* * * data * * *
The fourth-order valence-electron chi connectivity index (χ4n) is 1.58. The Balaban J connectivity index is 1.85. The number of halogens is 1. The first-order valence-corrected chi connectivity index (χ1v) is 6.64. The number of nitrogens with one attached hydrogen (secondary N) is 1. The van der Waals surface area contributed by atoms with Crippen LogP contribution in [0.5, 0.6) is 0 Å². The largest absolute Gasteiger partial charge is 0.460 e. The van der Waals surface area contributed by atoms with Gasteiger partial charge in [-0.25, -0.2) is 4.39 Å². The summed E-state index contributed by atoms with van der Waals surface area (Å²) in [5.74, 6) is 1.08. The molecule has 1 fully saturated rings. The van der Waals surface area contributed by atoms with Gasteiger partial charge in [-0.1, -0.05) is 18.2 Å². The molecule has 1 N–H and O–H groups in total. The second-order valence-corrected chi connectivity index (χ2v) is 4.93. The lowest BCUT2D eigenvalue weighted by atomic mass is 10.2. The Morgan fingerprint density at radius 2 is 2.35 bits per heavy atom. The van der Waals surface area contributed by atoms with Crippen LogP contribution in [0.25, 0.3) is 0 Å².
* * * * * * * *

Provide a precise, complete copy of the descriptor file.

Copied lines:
The fourth-order valence-electron chi connectivity index (χ4n) is 1.58. The Balaban J connectivity index is 1.85. The number of halogens is 1. The first-order valence-corrected chi connectivity index (χ1v) is 6.64. The number of nitrogens with one attached hydrogen (secondary N) is 1. The van der Waals surface area contributed by atoms with Crippen LogP contribution in [0.5, 0.6) is 0 Å². The largest absolute Gasteiger partial charge is 0.460 e. The van der Waals surface area contributed by atoms with Gasteiger partial charge in [-0.25, -0.2) is 4.39 Å². The summed E-state index contributed by atoms with van der Waals surface area (Å²) in [5.74, 6) is 1.08. The molecule has 1 fully saturated rings. The van der Waals surface area contributed by atoms with Gasteiger partial charge in [-0.1, -0.05) is 18.2 Å². The molecule has 1 N–H and O–H groups in total. The second-order valence-corrected chi connectivity index (χ2v) is 4.93. The lowest BCUT2D eigenvalue weighted by atomic mass is 10.2. The Morgan fingerprint density at radius 2 is 2.35 bits per heavy atom. The van der Waals surface area contributed by atoms with Crippen LogP contribution in [0.25, 0.3) is 0 Å².